Henry Ford Hospital Medical Journal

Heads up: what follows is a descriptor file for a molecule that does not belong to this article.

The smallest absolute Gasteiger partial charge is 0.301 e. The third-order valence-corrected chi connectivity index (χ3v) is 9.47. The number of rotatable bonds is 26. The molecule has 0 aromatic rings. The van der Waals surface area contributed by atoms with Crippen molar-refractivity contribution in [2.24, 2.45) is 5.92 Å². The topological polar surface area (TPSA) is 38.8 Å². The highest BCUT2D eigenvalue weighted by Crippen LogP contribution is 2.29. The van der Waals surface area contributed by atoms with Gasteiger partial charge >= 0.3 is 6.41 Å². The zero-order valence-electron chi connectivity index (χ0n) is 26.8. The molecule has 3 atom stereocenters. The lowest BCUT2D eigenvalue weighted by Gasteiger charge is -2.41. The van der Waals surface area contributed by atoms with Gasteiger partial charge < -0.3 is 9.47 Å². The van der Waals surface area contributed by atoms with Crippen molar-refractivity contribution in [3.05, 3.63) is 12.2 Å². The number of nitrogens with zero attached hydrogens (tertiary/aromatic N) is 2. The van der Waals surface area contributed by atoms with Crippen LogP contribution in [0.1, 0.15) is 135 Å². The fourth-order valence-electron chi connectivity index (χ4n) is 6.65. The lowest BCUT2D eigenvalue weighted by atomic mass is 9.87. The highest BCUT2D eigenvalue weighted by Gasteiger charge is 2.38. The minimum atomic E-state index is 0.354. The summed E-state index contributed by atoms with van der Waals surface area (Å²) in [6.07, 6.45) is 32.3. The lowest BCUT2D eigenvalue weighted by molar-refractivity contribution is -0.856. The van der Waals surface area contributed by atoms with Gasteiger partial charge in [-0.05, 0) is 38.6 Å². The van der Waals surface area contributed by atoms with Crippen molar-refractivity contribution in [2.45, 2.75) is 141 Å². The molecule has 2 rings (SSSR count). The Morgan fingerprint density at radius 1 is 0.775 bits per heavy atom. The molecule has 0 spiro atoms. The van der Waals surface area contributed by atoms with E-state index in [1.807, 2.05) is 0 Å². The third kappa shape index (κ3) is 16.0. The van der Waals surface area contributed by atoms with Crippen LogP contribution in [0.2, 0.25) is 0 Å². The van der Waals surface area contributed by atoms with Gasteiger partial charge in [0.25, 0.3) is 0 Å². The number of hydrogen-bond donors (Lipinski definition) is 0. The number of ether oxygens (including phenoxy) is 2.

This paper describes the results of experiments designed to test the effectiveness of a new colloid hyperosmolar solution (Toledo-Pereyra) for renal hypothermic storage. Three experimental conditions were employed: 60 minutes of warm ischemia (37 C), 24 hours of hypothermic storage, and a combination of warm ischemia and hypothermic storage. Canine kidneys tolerated either one of the first two procedures when flushed with the colloid hyperosmolar solution before storage or transplantation. If warm ischemia was applied before 24 hours of hypothermic storage, four of six dogs survived more than 20 days after transplantation, while the other two died of uremia. Thus, this new solution offers a good medium for 24-hour hypothermic storage, as well as some protection from the adverse effects of warm ischemia.